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Social Media and Social Isolation

Bercovici, J. (2012). Is Facebook Making You Lonely? Don’t Be Stupid. Forbes. Web.

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In the article for Forbes, Bercovici (2012) defends Facebook, claiming it is not to be blamed for the increased levels of loneliness. The author addresses an earlier publication that placed this blame on Facebook and provides his critiques and counterarguments. First, the author notes the popularity and high engagement rates of pieces criticizing online technology and overdramatizing its effect on society. Second, Bercovici notes that the levels of loneliness have been rising long before the launch of Facebook. The author cites the research that shows that Facebook users have more extensive support networks and more friends. Finally, he acknowledges the drawbacks of social media, such as public shaming. Ultimately, Bercovici states that the rise of loneliness is connected in some way with the development of online technology. However, according to the author, Facebook should not be cast as a single source of the problem.

Dotinga, R. (2017). Can social media sites leave you socially isolated? Consumer Health News. Web.

HealthDay News reports new studies investigating the connection between the use of social media and the feeling of isolation. The piece provides commentary from one of the research’s authors, Dr. Brian Primack, and criticisms by Anatoliy Gruzd. Dotinga notes that the primary research presented in this piece is not the first work on the subject, but it was conducted on a significantly larger scale than previous studies. The author reports the main findings of the research: people who spend more time engaged with social media also have higher levels of isolation. Dotinga cites Primack to note that while the connection was established, it could be that the feeling of isolation causes extended social media use, while the opposite is also possible. Finally, the piece acknowledges the study’s limitations, as it did not consider the type of social media or the manner of engagement.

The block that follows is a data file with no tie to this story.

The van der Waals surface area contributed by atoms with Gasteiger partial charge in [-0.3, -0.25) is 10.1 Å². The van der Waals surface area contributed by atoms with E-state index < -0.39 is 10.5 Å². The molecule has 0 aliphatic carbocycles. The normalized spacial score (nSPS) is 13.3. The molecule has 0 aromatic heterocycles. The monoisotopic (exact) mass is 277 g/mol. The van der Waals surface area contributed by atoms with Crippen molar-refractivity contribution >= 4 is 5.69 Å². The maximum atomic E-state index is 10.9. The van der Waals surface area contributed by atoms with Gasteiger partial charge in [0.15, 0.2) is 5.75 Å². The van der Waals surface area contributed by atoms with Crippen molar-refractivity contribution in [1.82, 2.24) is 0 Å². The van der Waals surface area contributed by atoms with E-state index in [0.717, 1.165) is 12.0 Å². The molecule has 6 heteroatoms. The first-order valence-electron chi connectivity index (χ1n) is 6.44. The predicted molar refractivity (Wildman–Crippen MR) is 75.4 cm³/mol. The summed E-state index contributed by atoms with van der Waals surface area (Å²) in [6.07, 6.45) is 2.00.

Kross, E., Verduyn, P., Demiralp, E., Park, J., Lee, D. S., Lin, N., Shablack H., Jonides J., & Ybarra, O. (2013). Facebook use predicts declines in subjective well-being in young adults. PLoS ONE, 8(8), e69841. Web.

Kross and colleagues (2013) report their findings on the dependence of subjective well-being on the use of Facebook. The authors measured the well-being of research subjects by text-messaging them regularly and asking them to assess their current well-being and overall satisfaction level. These data were correlated with the time the subjects spent on Facebook. The authors report that Facebook use is significantly often followed by a drop in both momentary well-being and overall satisfaction. This decline was observed both in the short term (during the day) and in the long term (over the entire two weeks of the study). The authors report no effect of the sizes and types of the Facebook networks on this decline. Finally, Kross and colleagues note that the drop of the self-assessed well-being was small, albeit statistically significant. The authors also acknowledge that using a bipolar scale to measure well-being introduces limitations to the study.

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